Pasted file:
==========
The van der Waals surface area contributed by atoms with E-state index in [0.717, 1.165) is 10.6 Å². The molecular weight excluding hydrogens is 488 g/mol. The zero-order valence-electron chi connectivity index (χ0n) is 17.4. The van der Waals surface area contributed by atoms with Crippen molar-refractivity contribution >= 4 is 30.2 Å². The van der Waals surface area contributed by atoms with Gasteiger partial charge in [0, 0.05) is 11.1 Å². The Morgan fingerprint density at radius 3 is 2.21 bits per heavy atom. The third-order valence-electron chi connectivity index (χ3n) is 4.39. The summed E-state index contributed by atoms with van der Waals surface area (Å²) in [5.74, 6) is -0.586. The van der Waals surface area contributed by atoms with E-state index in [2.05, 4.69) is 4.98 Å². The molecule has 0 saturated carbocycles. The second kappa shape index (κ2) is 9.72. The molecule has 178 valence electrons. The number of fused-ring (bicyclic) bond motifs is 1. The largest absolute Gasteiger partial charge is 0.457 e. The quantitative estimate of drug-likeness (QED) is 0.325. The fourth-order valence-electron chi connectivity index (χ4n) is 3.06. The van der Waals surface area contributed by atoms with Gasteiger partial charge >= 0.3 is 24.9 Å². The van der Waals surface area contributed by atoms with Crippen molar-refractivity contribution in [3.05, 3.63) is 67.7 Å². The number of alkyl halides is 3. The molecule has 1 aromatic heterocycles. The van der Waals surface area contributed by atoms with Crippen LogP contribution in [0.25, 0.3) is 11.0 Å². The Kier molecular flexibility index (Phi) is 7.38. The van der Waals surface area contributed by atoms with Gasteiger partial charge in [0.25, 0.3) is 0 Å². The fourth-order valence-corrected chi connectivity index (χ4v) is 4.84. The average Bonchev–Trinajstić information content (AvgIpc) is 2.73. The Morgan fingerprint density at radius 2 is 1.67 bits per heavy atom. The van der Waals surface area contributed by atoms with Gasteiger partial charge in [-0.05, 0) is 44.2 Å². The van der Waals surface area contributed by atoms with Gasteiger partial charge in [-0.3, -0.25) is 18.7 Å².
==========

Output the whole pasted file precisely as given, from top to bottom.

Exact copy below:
The van der Waals surface area contributed by atoms with E-state index in [0.717, 1.165) is 10.6 Å². The molecular weight excluding hydrogens is 488 g/mol. The zero-order valence-electron chi connectivity index (χ0n) is 17.4. The van der Waals surface area contributed by atoms with Crippen molar-refractivity contribution >= 4 is 30.2 Å². The van der Waals surface area contributed by atoms with Gasteiger partial charge in [0, 0.05) is 11.1 Å². The Morgan fingerprint density at radius 3 is 2.21 bits per heavy atom. The third-order valence-electron chi connectivity index (χ3n) is 4.39. The summed E-state index contributed by atoms with van der Waals surface area (Å²) in [5.74, 6) is -0.586. The van der Waals surface area contributed by atoms with E-state index in [2.05, 4.69) is 4.98 Å². The molecule has 0 saturated carbocycles. The second kappa shape index (κ2) is 9.72. The molecule has 178 valence electrons. The number of fused-ring (bicyclic) bond motifs is 1. The largest absolute Gasteiger partial charge is 0.457 e. The quantitative estimate of drug-likeness (QED) is 0.325. The fourth-order valence-electron chi connectivity index (χ4n) is 3.06. The van der Waals surface area contributed by atoms with Gasteiger partial charge >= 0.3 is 24.9 Å². The van der Waals surface area contributed by atoms with Crippen molar-refractivity contribution in [3.05, 3.63) is 67.7 Å². The number of alkyl halides is 3. The molecule has 1 aromatic heterocycles. The van der Waals surface area contributed by atoms with Crippen LogP contribution in [0.25, 0.3) is 11.0 Å². The Kier molecular flexibility index (Phi) is 7.38. The van der Waals surface area contributed by atoms with Gasteiger partial charge in [0.25, 0.3) is 0 Å². The fourth-order valence-corrected chi connectivity index (χ4v) is 4.84. The average Bonchev–Trinajstić information content (AvgIpc) is 2.73. The Morgan fingerprint density at radius 2 is 1.67 bits per heavy atom. The van der Waals surface area contributed by atoms with Gasteiger partial charge in [-0.05, 0) is 44.2 Å². The van der Waals surface area contributed by atoms with Gasteiger partial charge in [-0.3, -0.25) is 18.7 Å².